Picasso’s Stepdaughter Is Opening a Museum That Will House the Largest-Ever Collection of the Artist’s Works
The museum will be built in a former convent in the South of France and is expected to open in 2021.
Catherine Hutin-Blay, the only daughter of Pablo Picasso’s second wife Jacqueline Roque, is opening a museum in the South of France to house her extensive Picasso collection. Hutin-Blay, now 70, owns the world’s largest collection of works by the towering Spanish artist.
A representative for the local town council told artnet News that Hutin-Blay’s collection, which she inherited from her mother, contains around 2,000 works, mostly from the period between 1952 and 1973 when Roque was with Picasso. It comprises more than 1,000 paintings, with the rest consisting of drawings, ceramics, sculptures, painted plates, and photographs. (The story was first reported by The Art Newspaper.)
Hutin-Blay wants to dedicate the museum to the painter and her mother, whose 11-year marriage was the artist’s last. The couple is entombed together in the Château of Vauvenargues, not far from the proposed site for the museum. During their marriage, Picasso paintied more than 400 portraits of Roque.
The new museum will be built inside the former convent College of Preachers in Aix-en-Provence. The municipal council has owned the 13th-century building since it was decommissioned by a prefectural order in 2016. The council approved the sale of both the building and its adjoining cloisters for €11.5 million ($14.1 million) to Hutin-Blay’s company, Madame Z, in December of last year.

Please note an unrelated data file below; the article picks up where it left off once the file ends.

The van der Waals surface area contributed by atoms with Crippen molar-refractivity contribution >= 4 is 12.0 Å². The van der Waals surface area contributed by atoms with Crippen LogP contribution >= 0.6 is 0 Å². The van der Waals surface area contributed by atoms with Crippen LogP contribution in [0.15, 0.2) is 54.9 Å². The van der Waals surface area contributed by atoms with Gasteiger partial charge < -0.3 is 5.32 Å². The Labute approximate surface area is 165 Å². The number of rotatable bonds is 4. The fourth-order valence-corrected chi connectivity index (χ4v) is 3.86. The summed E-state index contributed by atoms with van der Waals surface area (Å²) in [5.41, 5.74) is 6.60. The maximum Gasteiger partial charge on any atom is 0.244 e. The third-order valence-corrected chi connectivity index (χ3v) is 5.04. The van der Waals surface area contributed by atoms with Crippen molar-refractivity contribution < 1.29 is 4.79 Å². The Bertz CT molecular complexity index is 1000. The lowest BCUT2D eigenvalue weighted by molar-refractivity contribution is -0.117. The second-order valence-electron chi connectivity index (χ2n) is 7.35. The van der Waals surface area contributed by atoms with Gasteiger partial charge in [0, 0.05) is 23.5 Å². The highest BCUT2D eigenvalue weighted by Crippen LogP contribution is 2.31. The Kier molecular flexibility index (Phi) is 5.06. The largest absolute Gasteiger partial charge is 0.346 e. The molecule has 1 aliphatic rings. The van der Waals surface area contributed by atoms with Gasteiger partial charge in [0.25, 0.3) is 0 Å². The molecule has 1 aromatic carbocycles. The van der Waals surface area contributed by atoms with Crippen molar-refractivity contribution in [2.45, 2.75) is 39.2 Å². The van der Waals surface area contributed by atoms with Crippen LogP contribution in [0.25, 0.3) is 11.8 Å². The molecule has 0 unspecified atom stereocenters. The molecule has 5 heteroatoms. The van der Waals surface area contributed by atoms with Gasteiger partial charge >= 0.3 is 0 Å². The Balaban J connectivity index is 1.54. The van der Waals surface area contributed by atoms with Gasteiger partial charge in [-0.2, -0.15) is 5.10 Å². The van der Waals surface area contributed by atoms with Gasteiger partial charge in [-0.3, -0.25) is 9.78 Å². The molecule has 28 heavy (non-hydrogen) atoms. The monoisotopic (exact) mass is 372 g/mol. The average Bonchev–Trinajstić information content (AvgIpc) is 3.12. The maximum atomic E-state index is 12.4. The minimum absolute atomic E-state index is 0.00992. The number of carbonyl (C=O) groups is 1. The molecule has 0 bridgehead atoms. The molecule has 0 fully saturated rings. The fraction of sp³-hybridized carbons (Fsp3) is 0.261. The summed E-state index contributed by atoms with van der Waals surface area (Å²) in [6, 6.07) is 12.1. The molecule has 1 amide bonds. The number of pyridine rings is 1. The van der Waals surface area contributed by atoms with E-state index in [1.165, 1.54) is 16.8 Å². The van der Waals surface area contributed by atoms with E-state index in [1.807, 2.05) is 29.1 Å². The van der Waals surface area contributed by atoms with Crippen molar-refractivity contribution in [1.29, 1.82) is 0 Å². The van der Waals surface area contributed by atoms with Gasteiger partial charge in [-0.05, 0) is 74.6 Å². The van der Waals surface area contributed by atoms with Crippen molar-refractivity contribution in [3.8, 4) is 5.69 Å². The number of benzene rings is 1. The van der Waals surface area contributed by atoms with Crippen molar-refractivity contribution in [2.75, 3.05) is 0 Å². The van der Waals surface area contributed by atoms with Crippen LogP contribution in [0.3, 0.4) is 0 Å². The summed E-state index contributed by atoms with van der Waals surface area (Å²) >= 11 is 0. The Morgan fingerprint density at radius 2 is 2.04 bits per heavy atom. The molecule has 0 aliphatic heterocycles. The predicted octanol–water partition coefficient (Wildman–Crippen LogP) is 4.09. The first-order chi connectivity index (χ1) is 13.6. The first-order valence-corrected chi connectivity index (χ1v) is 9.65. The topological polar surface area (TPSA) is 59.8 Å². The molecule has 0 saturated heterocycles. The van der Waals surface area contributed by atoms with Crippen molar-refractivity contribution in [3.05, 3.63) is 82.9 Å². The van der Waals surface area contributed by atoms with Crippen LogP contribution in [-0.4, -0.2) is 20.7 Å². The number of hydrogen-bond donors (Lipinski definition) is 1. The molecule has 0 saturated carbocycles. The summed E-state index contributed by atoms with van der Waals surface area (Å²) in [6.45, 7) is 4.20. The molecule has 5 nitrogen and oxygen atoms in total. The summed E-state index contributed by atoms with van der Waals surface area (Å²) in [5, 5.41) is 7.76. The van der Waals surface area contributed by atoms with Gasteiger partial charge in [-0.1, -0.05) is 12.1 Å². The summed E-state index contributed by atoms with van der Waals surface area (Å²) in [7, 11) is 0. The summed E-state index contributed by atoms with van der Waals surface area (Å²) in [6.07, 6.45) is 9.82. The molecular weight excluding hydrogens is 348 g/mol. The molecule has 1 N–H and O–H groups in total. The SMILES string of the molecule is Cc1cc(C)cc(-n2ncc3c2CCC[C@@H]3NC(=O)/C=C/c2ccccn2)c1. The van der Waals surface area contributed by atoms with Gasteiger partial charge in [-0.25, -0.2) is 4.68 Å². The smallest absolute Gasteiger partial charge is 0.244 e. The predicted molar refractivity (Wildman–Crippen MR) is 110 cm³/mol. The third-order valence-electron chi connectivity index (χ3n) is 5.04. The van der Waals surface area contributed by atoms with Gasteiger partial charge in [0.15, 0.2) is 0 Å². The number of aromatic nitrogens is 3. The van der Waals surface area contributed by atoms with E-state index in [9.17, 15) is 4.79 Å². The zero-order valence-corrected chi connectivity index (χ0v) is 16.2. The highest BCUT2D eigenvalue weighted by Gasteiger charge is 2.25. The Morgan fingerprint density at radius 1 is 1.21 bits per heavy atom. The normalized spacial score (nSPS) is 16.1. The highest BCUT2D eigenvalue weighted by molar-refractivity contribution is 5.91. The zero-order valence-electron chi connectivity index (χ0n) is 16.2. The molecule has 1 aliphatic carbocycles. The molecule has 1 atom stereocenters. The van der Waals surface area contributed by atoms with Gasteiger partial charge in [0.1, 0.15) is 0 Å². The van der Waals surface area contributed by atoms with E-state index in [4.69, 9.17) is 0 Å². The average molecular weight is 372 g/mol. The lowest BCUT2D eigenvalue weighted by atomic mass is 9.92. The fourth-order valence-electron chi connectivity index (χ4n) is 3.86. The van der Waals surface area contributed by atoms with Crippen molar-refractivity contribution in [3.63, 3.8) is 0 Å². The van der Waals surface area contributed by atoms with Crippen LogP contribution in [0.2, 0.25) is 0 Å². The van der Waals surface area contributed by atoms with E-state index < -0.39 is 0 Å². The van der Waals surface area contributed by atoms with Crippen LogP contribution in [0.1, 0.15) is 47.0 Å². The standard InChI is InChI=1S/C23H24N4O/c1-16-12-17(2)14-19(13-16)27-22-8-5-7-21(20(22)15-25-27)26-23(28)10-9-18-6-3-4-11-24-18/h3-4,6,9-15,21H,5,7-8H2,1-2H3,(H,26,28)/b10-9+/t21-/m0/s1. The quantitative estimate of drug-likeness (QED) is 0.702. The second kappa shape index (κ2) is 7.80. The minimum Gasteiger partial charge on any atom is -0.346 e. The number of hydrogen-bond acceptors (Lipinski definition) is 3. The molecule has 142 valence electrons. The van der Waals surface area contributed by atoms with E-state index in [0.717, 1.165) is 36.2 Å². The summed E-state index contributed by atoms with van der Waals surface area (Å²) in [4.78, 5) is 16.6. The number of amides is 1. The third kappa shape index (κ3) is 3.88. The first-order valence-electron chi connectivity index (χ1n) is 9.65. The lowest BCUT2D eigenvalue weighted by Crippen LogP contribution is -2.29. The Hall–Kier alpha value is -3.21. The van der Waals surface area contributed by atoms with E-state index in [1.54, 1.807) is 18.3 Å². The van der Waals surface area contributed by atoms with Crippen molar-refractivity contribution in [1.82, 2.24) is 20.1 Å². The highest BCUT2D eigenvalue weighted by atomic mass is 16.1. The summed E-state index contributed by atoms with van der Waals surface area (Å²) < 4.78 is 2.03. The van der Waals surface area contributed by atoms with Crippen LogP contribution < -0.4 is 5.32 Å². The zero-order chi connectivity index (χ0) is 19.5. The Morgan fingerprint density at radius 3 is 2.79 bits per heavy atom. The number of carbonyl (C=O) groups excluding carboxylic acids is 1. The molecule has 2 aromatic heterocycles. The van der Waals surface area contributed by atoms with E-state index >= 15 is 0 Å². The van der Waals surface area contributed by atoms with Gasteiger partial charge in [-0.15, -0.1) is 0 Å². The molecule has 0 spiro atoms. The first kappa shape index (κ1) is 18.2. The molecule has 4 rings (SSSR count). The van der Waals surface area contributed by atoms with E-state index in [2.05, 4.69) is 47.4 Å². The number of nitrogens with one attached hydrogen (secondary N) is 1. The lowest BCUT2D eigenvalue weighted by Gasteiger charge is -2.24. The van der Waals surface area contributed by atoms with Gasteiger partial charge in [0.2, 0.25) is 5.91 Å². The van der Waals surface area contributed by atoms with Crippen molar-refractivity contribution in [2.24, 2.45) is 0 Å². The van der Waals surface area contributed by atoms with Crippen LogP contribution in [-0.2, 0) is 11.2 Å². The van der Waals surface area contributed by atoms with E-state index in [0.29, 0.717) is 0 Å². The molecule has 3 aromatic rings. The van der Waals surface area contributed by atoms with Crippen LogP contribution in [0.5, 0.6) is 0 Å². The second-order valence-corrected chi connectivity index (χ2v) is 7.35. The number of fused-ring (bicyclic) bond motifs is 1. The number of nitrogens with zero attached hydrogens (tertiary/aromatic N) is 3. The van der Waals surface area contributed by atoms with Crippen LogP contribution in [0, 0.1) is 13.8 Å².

The company is named after Roque’s villa in the French Riviera—and one of Picasso’s most famous portraits of her. It was set up in 2017 for the “creation and commercial exploitation of museums,” according to its mission statement. The company will oversee the development of the Jacqueline and Pablo Picasso museum, including restoration of the building and cloisters.
Due to open in 2021, the museum will include three levels, devoting more than 10,000 square feet to permanent exhibitions, and over 5,000 square feet to temporary exhibitions. There will also be a research center, pottery and engraving workshops, and a 200-seat auditorium.
According to the council, Hutin-Blay intends for the museum to accommodate between 450,000 and 500,000 visitors per year, or around 1,500 visitors per day. “The company is committed to producing the museum and its related activities within three years of obtaining the necessary authorizations for the implementation of the project,” the council spokesperson said.
Hutin-Blay, who is notoriously press-shy, could not be reached for comment, but she spoke to the regional daily La Provence last year about the genesis of the project. “My mother died in 1986. It took me a while to pay inheritance tax. Since then, I have not stopped lending and touring what belongs to me. This is the mission I gave myself. And it has no economic vocation, I am not trying to make money but to share what I have received,” she said.
Hutin-Blay also recently announced a major loan to a Berlin museum for a huge Picasso show next year. In March 2019, the Museum Barberini will display works chosen by guest curator Bernardo Laniado-Romero from Hutin-Blay’s rarely seen collection, including some works showcased for the first time ever in a museum setting. In June of this year, the museum is hosting a public conference with Picasso experts focusing on, among other things, Jacqueline Roque’s pivotal role in the artist’s enduring legacy.
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